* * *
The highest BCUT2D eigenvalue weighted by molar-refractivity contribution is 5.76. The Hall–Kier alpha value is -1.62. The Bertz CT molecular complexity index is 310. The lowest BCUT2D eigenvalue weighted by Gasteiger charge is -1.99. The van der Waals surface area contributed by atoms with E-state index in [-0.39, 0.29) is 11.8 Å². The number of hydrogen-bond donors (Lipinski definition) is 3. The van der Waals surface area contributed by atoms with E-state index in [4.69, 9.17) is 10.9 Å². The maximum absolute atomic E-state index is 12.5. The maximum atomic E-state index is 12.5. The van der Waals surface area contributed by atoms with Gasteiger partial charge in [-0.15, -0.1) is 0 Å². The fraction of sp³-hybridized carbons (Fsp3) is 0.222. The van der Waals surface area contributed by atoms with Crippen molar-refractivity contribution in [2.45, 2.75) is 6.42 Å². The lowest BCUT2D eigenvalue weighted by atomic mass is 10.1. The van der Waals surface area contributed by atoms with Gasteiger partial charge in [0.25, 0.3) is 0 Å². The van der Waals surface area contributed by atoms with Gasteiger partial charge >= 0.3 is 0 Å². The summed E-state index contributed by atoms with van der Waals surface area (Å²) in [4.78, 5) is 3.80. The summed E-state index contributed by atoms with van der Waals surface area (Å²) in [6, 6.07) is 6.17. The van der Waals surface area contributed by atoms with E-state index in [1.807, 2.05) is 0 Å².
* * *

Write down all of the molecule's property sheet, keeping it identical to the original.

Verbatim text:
The highest BCUT2D eigenvalue weighted by molar-refractivity contribution is 5.76. The Hall–Kier alpha value is -1.62. The Bertz CT molecular complexity index is 310. The lowest BCUT2D eigenvalue weighted by Gasteiger charge is -1.99. The van der Waals surface area contributed by atoms with E-state index in [-0.39, 0.29) is 11.8 Å². The number of hydrogen-bond donors (Lipinski definition) is 3. The van der Waals surface area contributed by atoms with E-state index in [4.69, 9.17) is 10.9 Å². The maximum absolute atomic E-state index is 12.5. The maximum atomic E-state index is 12.5. The van der Waals surface area contributed by atoms with Gasteiger partial charge in [-0.15, -0.1) is 0 Å². The fraction of sp³-hybridized carbons (Fsp3) is 0.222. The van der Waals surface area contributed by atoms with Crippen molar-refractivity contribution in [2.45, 2.75) is 6.42 Å². The lowest BCUT2D eigenvalue weighted by atomic mass is 10.1. The van der Waals surface area contributed by atoms with Gasteiger partial charge in [0.25, 0.3) is 0 Å². The van der Waals surface area contributed by atoms with Gasteiger partial charge >= 0.3 is 0 Å². The summed E-state index contributed by atoms with van der Waals surface area (Å²) in [4.78, 5) is 3.80. The summed E-state index contributed by atoms with van der Waals surface area (Å²) in [6, 6.07) is 6.17. The van der Waals surface area contributed by atoms with E-state index in [1.807, 2.05) is 0 Å².